A victim of its own success, VA has been able to double its capacity in staffing, space, productivity, and delivering care over the past year. This hard work resulted in 7 million more appointments for veterans, 4.5 million of them from outside providers. But the VA estimates that for every one percent increase in veterans accessing health care, it spends $1.5 billion on health care delivery.
The revelation did not sit well with members of Congress.
House Veterans Affairs Committee Chairman Jeff Miller (R-Fla.) chided McDonald for his “slow, painstaking revelation of the crisis” and the department’s financial woes, problems the VA first became aware of in April but failed to inform Congress of until early June.
The short-term solution is for Congress to give VA the budget flexibility to address the shortfalls to ensure continued care for veterans.
The long-term solution to VA’s budget problems is to consolidate and streamline all of the VA community care programs. Congress and the VA are working to simplify management of health care services.
MOAA joined with a number of other veterans’ organizations in writing asking committee leaders to resolve the VA’s budget crisis.
The Senate expects to take up the issue next week.
Issue 3. PROTECTING YOUR WALLET
July 24, 2015
President Obama announced new rules to protect servicemembers and their families from predatory lending practices.
The new protections will cover all forms of payday loans as well as other loans that target military members and their families: car title loans, refund anticipation loans, deposit advance loans, installment loans, unsecured open-end lines of credit and credit cards.
A DoD statement on the change said, “With this action, the department takes an important stand against companies that can prey on our men and women in uniform. This new rule addresses a range of credit products that previously escaped the scope of the regulation, compromising the financial success of our troops.”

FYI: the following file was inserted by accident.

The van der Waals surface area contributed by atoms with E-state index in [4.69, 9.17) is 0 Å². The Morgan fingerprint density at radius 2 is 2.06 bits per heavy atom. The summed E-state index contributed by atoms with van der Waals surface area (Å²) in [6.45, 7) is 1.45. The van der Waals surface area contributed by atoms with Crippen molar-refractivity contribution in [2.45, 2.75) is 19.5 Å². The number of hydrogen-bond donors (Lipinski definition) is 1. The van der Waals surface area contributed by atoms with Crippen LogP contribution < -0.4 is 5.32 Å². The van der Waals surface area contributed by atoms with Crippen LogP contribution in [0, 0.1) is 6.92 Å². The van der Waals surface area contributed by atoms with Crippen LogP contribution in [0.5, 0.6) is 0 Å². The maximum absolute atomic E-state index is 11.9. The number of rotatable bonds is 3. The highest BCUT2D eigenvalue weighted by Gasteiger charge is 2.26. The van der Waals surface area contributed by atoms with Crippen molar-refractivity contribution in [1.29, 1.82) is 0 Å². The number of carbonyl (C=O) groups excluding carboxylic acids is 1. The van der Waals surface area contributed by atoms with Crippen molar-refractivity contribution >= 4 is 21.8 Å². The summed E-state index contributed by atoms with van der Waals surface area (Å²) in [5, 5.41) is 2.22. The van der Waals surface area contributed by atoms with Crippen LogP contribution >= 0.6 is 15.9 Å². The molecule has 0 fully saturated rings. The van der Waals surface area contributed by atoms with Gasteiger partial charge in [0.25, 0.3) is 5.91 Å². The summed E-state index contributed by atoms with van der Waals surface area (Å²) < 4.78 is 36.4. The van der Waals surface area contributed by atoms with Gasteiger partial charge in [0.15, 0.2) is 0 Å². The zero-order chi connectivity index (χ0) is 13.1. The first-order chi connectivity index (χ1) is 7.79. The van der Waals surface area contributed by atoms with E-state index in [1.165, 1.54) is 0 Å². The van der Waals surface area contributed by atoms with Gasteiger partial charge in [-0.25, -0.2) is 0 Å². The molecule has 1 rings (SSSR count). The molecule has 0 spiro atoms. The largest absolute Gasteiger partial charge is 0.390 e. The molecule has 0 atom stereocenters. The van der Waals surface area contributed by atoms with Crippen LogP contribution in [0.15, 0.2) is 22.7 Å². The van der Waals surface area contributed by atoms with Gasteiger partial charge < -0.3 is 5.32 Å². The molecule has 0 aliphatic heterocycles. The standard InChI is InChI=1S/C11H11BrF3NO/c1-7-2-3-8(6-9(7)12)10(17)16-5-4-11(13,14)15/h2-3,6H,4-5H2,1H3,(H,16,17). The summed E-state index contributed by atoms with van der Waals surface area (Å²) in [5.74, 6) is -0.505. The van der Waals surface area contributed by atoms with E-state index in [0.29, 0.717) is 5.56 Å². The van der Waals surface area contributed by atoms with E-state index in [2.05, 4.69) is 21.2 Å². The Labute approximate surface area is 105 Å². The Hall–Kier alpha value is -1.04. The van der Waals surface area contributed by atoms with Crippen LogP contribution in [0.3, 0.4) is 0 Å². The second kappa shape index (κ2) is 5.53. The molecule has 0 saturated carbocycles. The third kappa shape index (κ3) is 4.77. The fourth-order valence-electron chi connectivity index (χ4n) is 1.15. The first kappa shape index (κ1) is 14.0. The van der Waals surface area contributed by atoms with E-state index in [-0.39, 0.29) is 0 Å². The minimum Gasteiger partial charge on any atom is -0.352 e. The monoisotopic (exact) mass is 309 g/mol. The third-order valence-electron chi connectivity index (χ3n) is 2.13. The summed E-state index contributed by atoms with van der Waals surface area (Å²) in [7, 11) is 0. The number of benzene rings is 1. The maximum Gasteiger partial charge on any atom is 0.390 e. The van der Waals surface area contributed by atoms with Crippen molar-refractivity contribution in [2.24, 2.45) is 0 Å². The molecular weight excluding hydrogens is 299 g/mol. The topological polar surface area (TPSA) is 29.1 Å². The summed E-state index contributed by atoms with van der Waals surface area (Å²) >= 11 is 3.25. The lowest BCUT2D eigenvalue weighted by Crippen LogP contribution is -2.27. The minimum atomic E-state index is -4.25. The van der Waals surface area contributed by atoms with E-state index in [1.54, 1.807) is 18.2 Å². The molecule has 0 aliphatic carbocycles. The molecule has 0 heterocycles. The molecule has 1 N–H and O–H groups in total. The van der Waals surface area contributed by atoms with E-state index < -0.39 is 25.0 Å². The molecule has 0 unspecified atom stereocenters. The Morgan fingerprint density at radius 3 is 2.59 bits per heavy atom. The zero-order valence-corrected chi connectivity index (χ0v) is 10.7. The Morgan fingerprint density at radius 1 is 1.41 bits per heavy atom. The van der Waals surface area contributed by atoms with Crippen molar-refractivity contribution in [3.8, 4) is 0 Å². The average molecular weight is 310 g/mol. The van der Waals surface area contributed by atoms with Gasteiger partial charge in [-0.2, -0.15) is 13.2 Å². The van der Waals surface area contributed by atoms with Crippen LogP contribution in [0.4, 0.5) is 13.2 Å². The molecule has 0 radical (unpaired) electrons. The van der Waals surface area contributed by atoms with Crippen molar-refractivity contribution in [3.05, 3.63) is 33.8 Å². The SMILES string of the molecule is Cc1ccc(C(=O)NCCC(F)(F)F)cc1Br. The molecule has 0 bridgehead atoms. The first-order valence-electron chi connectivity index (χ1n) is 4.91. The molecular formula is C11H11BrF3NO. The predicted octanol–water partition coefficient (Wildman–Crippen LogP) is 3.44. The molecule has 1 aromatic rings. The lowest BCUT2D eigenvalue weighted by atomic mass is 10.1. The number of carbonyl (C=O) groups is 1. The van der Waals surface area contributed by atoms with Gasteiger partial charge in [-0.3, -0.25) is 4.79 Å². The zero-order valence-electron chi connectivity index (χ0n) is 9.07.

MOAA worked with its partners in The Military Coalition to help pass the original Military Lending Act. The original law capped interest rates at 36 percent for a limited number of covered loans to active duty servicemembers and their families.
But payday lenders often found loopholes and other ways to skirt the law.
“Today’s rule change is a major victory for military families,” said Col. Mike Barron, USA (Ret.), MOAA’s Deputy Director of Government Relations. “There are more payday lenders in America than there are Starbucks and McDonalds. These institutions prey on vulnerable military families and put them in a cycle of debt.”
The new rule allows for industry compliance by October 1, followed by a staggered implementation period.
For more financial tips and information from MOAA, check out our Financial Frontlines blog.
(Click on Financial Frontlines blog here or above to see the details. GF)
That’s it for today- Thanks for your help!